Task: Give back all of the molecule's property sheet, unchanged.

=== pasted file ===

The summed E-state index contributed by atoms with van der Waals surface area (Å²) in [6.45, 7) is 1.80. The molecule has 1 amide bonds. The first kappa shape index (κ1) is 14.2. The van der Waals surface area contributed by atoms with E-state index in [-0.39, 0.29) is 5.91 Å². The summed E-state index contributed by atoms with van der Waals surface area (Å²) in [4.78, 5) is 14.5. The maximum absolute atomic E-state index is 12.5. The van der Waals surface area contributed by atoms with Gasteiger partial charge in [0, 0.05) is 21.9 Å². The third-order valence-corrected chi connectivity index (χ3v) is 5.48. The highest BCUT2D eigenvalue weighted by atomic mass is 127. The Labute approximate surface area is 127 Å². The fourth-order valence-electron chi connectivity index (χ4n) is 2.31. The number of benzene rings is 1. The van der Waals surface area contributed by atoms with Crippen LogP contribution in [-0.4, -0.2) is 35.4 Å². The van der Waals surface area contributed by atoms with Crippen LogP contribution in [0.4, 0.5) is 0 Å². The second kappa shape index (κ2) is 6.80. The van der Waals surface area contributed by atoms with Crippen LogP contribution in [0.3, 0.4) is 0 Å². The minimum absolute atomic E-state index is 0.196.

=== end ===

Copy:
The summed E-state index contributed by atoms with van der Waals surface area (Å²) in [6.45, 7) is 1.80. The molecule has 1 amide bonds. The first kappa shape index (κ1) is 14.2. The van der Waals surface area contributed by atoms with E-state index in [-0.39, 0.29) is 5.91 Å². The summed E-state index contributed by atoms with van der Waals surface area (Å²) in [4.78, 5) is 14.5. The maximum absolute atomic E-state index is 12.5. The van der Waals surface area contributed by atoms with Gasteiger partial charge in [0, 0.05) is 21.9 Å². The third-order valence-corrected chi connectivity index (χ3v) is 5.48. The highest BCUT2D eigenvalue weighted by atomic mass is 127. The Labute approximate surface area is 127 Å². The fourth-order valence-electron chi connectivity index (χ4n) is 2.31. The number of benzene rings is 1. The van der Waals surface area contributed by atoms with Crippen LogP contribution in [-0.4, -0.2) is 35.4 Å². The van der Waals surface area contributed by atoms with Crippen LogP contribution in [0.4, 0.5) is 0 Å². The second kappa shape index (κ2) is 6.80. The van der Waals surface area contributed by atoms with Crippen LogP contribution in [0.3, 0.4) is 0 Å². The minimum absolute atomic E-state index is 0.196.